On Sept. 4, 2022, Michigan State Trooper Paul Arrowood and his partner were on patrol when they encountered a male subject walking in the roadway on Webber Street near Julius Street in Saginaw, Michigan. Contact was made with the subject and the troopers attempted to physically detain him. Arrowood took the male subject to the ground, striking him with a closed fist multiple times, causing visible injuries.
Saginaw County District Judge Terry L. Clark on the afternoon of Friday, March 3, arraigned MSP Trooper Paul E. Arrowood, 43, on single counts of common law offense or misconduct in office and assault and battery. The former is a felony punishable by up to five years in prison and a $10,000 fine, while the latter is a misdemeanor punishable by up to 93 days in jail and a $500 fine.
“The actions of Tpr. Paul Arrowood fall outside of MSP policy and procedure and they constitute an unwarranted use of force,” stated Col. Joe Gasper, director of the MSP. “The members of the Michigan State Police are committed to treating everyone with dignity and respect, and we will tolerate no less. When we fall short of this standard, we will hold our members accountable.”
He is apparently on unpaid leave pending the results of the criminal case.
One of the excessive force cases we’ve been following just settled, and you may or may not be surprised at the settlement amount. This is the one in Kentucky where a man was arrested inside his parents’ home and was beaten – not terribly – but still beaten, by two Kentucky State Troopers. Then the dad goes to get his cell phone and starts filming. The troopers then took the phone and deleted the footage. Well, as sometimes happens, the parents had interior surveillance cameras that the cops did not know about. My buddy Chris Wiest files a lawsuit against them; puts them under oath at their depositions, and asks them about it. Both troopers denied striking the guy. Unfortunately for them, they had been caught on camera.
On April 9, 2020, Kentucky State Troopers James Cameron Wright, Thomas Czartorski, and a third trooper, Kevin Dreisbach, went to the Hornbacks’ home in Shepherdsville, Kentucky, to arrest 29-year-old Alex Hornback for a missed appearance in Jefferson District Court. Hornback’s mother and father met them at the door and led Wright and Czartorski to the basement, where their son was, while Dreisbach covered the rear of the house.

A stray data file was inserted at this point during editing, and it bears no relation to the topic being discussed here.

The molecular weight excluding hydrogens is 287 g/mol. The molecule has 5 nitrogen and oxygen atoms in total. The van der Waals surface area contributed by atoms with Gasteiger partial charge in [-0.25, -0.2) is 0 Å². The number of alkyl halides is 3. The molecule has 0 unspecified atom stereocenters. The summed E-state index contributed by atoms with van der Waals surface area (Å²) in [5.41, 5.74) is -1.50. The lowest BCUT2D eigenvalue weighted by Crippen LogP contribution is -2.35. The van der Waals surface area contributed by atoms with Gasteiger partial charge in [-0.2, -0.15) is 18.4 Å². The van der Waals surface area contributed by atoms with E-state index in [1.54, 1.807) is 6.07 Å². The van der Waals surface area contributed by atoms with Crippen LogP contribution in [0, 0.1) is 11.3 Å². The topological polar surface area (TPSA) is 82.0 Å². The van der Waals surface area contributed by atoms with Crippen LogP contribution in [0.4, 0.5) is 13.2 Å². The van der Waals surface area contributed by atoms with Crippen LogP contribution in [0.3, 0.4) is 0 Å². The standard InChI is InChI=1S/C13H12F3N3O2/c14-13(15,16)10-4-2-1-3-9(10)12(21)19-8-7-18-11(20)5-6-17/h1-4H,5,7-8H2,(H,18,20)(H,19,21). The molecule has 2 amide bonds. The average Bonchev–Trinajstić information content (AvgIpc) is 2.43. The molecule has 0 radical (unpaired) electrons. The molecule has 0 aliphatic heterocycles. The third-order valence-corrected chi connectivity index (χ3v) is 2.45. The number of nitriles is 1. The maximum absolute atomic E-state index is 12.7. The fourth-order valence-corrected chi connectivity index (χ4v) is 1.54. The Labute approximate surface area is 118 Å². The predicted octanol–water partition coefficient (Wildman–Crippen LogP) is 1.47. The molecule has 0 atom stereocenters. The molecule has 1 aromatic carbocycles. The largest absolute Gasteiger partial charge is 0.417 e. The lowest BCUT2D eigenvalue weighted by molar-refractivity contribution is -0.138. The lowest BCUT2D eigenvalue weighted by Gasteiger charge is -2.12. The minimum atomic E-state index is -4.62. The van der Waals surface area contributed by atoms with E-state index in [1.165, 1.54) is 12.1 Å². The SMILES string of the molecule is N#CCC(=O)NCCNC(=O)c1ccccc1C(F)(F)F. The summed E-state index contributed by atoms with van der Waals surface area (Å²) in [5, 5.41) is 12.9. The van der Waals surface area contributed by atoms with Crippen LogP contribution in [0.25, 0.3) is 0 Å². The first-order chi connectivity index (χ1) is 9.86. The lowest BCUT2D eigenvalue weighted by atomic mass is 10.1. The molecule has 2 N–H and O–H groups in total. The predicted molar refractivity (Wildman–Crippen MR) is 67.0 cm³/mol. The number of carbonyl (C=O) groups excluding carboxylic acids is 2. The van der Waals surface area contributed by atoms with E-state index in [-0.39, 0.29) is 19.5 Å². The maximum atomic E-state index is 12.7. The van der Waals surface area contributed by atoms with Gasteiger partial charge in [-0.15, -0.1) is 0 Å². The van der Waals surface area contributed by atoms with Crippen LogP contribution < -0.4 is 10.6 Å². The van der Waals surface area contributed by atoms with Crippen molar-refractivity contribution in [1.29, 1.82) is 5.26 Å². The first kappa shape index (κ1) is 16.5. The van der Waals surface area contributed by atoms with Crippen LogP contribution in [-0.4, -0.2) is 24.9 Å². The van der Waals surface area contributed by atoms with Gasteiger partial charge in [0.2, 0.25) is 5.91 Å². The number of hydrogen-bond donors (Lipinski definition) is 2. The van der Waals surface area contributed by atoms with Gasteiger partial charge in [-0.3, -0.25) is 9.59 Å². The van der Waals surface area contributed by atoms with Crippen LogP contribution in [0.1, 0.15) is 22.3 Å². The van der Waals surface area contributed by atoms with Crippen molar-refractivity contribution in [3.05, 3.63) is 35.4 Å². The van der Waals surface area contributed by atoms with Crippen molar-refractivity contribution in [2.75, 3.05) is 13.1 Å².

Czartorski and Wright testified in their January 2021 depositions that they had a relatively calm interaction with Hornback, despite taking him to the floor, and that they didn’t use any other force or strike him.The Hornbacks’ lawyer later released a home-security video contradicting the troopers’ statements. The video showed Wright grabbing Hornback around the neck and slinging him to the floor, though Hornback was not visibly resisting. The video also showed Czartorski striking Hornback four times on the legs with his flashlight. Wright hit Hornback twice in the back with his right forearm and appeared to have his left knee on Hornback’s neck, pushing his face into the floor. Hornback did not suffer any serious injuries.
Can the police pepper spray a handcuffed man just because he’s running his mouth? Here’s some brand new exclusive footage from a federal civil rights lawsuit just filed by my friend, Kentucky civil rights attorney Chris Wiest. We had a great discussion about this footage, the lawsuit he just filed on behalf of this guy, as well as some general advice he has when potential clients are interacting with police officers.
This footage was submitted by a homeowner in Loraine, Ohio, showing police officers enter onto a woman’s private property and refusing to leave. They demand that she send her kids outside, because the officers allege that they observed them jaywalking. Her doorbell footage shows otherwise. I’ve previously discussed what you need to know when police are at your door.
Under the “knock and talk” exception to the warrant requirement, a police officer not armed with a warrant may approach a home and knock, precisely because that is “no more than any private citizen might do.” This means there is an “implicit license . . . to approach the home by the front path, knock promptly, wait briefly to be received, and then (absent invitation to linger longer) leave.” An officer may also bypass the front door (or another entry point usually used by visitors) when circumstances reasonably indicate that the officer might find the homeowner elsewhere on the property. “Critically, however, the right to knock and talk does not entail a right to conduct a general investigation of the home’s curtilage.”
Police officers, and anyone else really, have an implied license to come onto your property and knock on your door. This implied license can be revoked. Homeowners can prevent ordinary citizens and police officers alike from conducting a knock and talk by revoking their implied license to be there. However, few citizens know that an implied license exists. Generally, the courts require that a homeowner do so by clear demonstrations or express orders. For instance, asking someone to leave or refusing to answer questions.